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Starfish are actually “heads crawling on the bottom of the sea.”

Starfish are actually “heads crawling on the bottom of the sea.”

Starfish are actually “heads crawling on the bottom of the sea.”

(CNN) The heads of most animals are easily recognizable. But until now scientists haven’t been able to say the same about starfish.

The starfish has five identical arms and a layer of ‘tube feet’ Below helps the sea creature move along the sea floor. This has led naturalists to wonder whether starfish have defined front and back ends, and whether they have a head.

But new genetic research suggests the opposite: that starfish are largely heads, lacking a trunk or tail, and likely lost those features evolutionarily over time. Researchers say strange fossils of starfish ancestors, Which appears to have some kind of trunk, and makes more evolutionary sense according to the new findings.

The results were published on Wednesday in the journal nature.

“It’s as if the starfish has completely lost its proboscis “It is best described as a simple head dragging along the seafloor,” Laurent Formieri, lead author of the study and a postdoctoral fellow at Stanford University and UC Berkeley, said in a statement. The condition that scientists assumed regarding these animals.

Results made possible by New genetic sequencing methods They could help answer some key remaining questions about echinoderms, including their shared ancestry with humans and other animals that look nothing like them.

The body structure is unique

sea ​​Star They belong to the echinoderm group, Which include sea urchins, sand dollars (or sea biscuits), and sea cucumbers. These unusual animals have a unique body, They are arranged in five equal sections, which differ greatly from the symmetrical bodies of bilateral animals, which have the sides, left and right, mirrored in each other.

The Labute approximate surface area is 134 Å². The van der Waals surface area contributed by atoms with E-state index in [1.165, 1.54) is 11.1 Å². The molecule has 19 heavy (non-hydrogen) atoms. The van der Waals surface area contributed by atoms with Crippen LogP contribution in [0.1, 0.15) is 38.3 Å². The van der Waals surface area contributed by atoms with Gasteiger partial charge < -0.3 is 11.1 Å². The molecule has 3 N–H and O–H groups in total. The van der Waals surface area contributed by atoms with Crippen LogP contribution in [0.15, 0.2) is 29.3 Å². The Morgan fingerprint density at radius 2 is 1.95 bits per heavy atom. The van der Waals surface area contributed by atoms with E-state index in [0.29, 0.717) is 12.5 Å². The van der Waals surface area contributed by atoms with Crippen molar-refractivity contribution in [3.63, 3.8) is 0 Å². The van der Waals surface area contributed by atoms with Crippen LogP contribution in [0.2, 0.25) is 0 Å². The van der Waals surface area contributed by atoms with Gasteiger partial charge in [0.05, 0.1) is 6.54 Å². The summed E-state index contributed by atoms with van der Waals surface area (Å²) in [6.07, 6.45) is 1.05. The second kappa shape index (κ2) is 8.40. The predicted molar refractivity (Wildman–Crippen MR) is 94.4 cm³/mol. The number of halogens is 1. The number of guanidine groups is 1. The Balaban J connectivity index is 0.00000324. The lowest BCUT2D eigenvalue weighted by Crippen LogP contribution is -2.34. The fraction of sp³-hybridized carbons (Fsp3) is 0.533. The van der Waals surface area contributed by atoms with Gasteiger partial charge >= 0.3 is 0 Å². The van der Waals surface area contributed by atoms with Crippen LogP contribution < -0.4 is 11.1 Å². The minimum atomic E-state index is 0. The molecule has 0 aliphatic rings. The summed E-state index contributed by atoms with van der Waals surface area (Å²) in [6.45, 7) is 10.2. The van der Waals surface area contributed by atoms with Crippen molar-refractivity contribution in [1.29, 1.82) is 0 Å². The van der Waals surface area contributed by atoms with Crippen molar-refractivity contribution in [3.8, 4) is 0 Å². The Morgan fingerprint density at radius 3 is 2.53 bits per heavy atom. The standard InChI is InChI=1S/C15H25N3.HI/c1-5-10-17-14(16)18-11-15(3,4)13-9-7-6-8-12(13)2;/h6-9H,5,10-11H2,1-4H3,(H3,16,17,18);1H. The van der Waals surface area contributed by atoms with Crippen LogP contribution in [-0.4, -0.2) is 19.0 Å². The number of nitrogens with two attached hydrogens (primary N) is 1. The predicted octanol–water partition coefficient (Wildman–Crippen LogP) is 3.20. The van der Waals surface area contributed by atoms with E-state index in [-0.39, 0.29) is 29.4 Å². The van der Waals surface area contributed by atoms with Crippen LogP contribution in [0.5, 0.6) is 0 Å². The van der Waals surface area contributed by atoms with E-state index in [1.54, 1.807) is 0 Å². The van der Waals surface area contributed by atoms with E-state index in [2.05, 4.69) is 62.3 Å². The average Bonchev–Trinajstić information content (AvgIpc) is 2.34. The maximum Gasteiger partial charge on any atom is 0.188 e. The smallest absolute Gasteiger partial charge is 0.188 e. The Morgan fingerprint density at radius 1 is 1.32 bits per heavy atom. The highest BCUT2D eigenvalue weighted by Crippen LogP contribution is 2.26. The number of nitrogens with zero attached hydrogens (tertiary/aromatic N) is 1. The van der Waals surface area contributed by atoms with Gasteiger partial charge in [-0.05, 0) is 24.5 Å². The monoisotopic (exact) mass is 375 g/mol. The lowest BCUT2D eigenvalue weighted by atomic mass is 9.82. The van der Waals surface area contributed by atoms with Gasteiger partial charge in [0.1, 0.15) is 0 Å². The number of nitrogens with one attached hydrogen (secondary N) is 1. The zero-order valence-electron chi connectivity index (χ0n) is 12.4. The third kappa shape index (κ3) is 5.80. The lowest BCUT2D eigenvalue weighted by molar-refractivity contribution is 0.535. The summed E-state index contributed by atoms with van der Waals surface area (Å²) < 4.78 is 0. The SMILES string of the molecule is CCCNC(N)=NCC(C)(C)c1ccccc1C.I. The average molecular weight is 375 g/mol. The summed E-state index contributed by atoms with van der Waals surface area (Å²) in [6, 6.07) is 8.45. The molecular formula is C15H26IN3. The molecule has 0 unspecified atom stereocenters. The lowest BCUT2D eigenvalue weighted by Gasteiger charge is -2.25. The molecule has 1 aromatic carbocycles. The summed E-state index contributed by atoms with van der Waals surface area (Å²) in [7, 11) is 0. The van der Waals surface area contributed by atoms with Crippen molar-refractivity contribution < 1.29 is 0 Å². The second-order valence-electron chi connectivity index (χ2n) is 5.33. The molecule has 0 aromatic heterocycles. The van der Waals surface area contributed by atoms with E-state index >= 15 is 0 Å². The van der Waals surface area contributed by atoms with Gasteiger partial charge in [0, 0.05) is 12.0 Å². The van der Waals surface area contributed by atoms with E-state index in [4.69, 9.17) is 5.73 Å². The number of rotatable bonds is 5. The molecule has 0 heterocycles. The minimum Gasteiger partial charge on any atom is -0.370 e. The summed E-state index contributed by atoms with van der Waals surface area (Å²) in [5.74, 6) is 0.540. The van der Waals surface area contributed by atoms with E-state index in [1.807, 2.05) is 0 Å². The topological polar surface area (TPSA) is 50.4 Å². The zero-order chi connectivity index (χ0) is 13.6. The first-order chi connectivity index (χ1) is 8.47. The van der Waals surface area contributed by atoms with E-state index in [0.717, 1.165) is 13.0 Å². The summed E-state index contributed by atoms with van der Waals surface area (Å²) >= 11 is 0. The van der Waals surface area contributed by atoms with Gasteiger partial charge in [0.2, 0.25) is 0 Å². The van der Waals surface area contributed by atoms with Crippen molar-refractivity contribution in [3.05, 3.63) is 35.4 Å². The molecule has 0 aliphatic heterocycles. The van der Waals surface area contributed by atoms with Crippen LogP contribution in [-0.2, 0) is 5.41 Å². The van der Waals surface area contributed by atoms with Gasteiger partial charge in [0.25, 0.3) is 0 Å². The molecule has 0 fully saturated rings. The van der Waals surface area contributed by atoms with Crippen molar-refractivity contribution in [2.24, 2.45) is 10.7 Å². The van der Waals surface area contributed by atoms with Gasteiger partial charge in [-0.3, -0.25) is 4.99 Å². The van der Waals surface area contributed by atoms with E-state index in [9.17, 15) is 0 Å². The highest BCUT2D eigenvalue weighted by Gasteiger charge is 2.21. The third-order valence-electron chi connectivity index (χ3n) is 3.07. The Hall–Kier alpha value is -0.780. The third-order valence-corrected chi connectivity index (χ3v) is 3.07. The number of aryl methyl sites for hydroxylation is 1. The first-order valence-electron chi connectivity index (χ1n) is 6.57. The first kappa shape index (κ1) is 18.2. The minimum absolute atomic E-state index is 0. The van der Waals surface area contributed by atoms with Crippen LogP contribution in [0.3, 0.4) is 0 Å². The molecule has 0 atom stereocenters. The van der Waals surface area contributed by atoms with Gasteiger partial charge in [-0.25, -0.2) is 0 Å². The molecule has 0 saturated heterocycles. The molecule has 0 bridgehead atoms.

Paul Pires via Getty Images

Starfish start out as fertilized eggs that hatch into larvae that float in the ocean, like plankton, for weeks or months before settling on the seafloor. There they go through the process of transforming the binary body into a star-shaped, or pentagonal, body.

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“This has been a mystery in zoology for centuries.” Christopher Lowe, co-lead author of the study and a marine and developmental biologist at Stanford University, said in a statement. “How do we go from a two-sided body plan to a five-sided body plan, and how does any part of a starfish compare to the body structure?”

The bilateral body structure of most animals comes from genetic actions at the molecular level that can be traced back to the head and trunk or main body regions, which is why vertebrates, such as humans, and many invertebrates, including insects, share similar genetic programming. This discovery won an award Nobel Prize in Physiology or Medicine In 1995.

However, echinoderms also share a common ancestor with bilaterian animals, adding to the mystery researchers are trying to solve.

“How are the different parts of the body of echinoderms related “The ones we see in other groups of animals have been a mystery to scientists ever since we studied them,” Dr. Geoff Thompson, study co-author and professor at the University of Southampton, said in a statement.In its bilateral relatives, the body is divided into the head, trunk, and tail. “But just by looking at a starfish, it’s impossible to see how these parts relate to the bodies of bilateral animals.”

Brandon Rosenblum via Getty Images

Breaking the echinoderm code

In the new study, researchers used computed tomography to get an unprecedented 3D view of the shape and structure of starfish.

Next, team members used advanced analytical techniques to discover where genes are expressed within tissues and identify specific RNA sequences within cells. Gene expression occurs when information in a gene becomes active.

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Specific molecular markers act as blueprints for the body, directing each cell to the area of ​​the body to which it belongs.